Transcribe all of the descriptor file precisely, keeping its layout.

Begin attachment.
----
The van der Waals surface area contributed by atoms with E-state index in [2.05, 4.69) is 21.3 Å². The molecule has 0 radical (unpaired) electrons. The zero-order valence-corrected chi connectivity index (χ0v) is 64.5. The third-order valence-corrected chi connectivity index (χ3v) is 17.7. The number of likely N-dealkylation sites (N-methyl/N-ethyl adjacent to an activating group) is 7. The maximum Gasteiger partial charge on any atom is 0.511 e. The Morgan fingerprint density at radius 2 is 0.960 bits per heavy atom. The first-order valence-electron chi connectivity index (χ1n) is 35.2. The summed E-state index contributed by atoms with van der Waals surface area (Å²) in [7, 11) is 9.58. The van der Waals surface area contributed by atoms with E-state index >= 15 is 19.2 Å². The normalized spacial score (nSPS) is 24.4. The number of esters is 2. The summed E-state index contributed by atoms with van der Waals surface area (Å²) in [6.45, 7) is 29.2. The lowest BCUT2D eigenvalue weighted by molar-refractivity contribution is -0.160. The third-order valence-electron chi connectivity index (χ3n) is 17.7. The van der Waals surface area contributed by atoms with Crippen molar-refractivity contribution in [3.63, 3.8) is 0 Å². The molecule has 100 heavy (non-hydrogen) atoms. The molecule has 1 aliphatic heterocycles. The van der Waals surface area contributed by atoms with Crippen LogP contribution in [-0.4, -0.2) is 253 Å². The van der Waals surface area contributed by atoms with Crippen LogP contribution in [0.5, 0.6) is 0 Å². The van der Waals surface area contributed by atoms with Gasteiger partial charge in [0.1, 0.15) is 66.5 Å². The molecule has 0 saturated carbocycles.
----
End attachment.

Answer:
The van der Waals surface area contributed by atoms with E-state index in [2.05, 4.69) is 21.3 Å². The molecule has 0 radical (unpaired) electrons. The zero-order valence-corrected chi connectivity index (χ0v) is 64.5. The third-order valence-corrected chi connectivity index (χ3v) is 17.7. The number of likely N-dealkylation sites (N-methyl/N-ethyl adjacent to an activating group) is 7. The maximum Gasteiger partial charge on any atom is 0.511 e. The Morgan fingerprint density at radius 2 is 0.960 bits per heavy atom. The first-order valence-electron chi connectivity index (χ1n) is 35.2. The summed E-state index contributed by atoms with van der Waals surface area (Å²) in [7, 11) is 9.58. The van der Waals surface area contributed by atoms with E-state index >= 15 is 19.2 Å². The normalized spacial score (nSPS) is 24.4. The number of esters is 2. The summed E-state index contributed by atoms with van der Waals surface area (Å²) in [6.45, 7) is 29.2. The lowest BCUT2D eigenvalue weighted by molar-refractivity contribution is -0.160. The third-order valence-electron chi connectivity index (χ3n) is 17.7. The van der Waals surface area contributed by atoms with Crippen molar-refractivity contribution in [3.63, 3.8) is 0 Å². The molecule has 100 heavy (non-hydrogen) atoms. The molecule has 1 aliphatic heterocycles. The van der Waals surface area contributed by atoms with Crippen LogP contribution in [-0.4, -0.2) is 253 Å². The van der Waals surface area contributed by atoms with Crippen LogP contribution in [0.5, 0.6) is 0 Å². The van der Waals surface area contributed by atoms with Gasteiger partial charge in [0.1, 0.15) is 66.5 Å². The molecule has 0 saturated carbocycles.